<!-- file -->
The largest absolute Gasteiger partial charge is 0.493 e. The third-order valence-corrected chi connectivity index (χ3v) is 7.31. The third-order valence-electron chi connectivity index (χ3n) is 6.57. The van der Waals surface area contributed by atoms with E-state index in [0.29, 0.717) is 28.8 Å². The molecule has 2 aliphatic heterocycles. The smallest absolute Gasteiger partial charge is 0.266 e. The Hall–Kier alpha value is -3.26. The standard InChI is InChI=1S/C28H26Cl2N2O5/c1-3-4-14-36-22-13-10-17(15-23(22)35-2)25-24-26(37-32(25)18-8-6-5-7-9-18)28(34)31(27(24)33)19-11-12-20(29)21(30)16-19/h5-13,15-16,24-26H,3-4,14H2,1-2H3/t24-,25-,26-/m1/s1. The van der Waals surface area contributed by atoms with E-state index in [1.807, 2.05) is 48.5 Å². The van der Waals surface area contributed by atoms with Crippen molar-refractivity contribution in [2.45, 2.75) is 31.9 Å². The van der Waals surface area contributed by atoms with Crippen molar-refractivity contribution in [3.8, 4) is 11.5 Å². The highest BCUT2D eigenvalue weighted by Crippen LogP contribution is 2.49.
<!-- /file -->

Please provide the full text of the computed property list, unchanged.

The largest absolute Gasteiger partial charge is 0.493 e. The third-order valence-corrected chi connectivity index (χ3v) is 7.31. The third-order valence-electron chi connectivity index (χ3n) is 6.57. The van der Waals surface area contributed by atoms with E-state index in [0.29, 0.717) is 28.8 Å². The molecule has 2 aliphatic heterocycles. The smallest absolute Gasteiger partial charge is 0.266 e. The Hall–Kier alpha value is -3.26. The standard InChI is InChI=1S/C28H26Cl2N2O5/c1-3-4-14-36-22-13-10-17(15-23(22)35-2)25-24-26(37-32(25)18-8-6-5-7-9-18)28(34)31(27(24)33)19-11-12-20(29)21(30)16-19/h5-13,15-16,24-26H,3-4,14H2,1-2H3/t24-,25-,26-/m1/s1. The van der Waals surface area contributed by atoms with E-state index in [1.807, 2.05) is 48.5 Å². The van der Waals surface area contributed by atoms with Crippen molar-refractivity contribution in [2.45, 2.75) is 31.9 Å². The van der Waals surface area contributed by atoms with Crippen molar-refractivity contribution in [3.8, 4) is 11.5 Å². The highest BCUT2D eigenvalue weighted by Crippen LogP contribution is 2.49.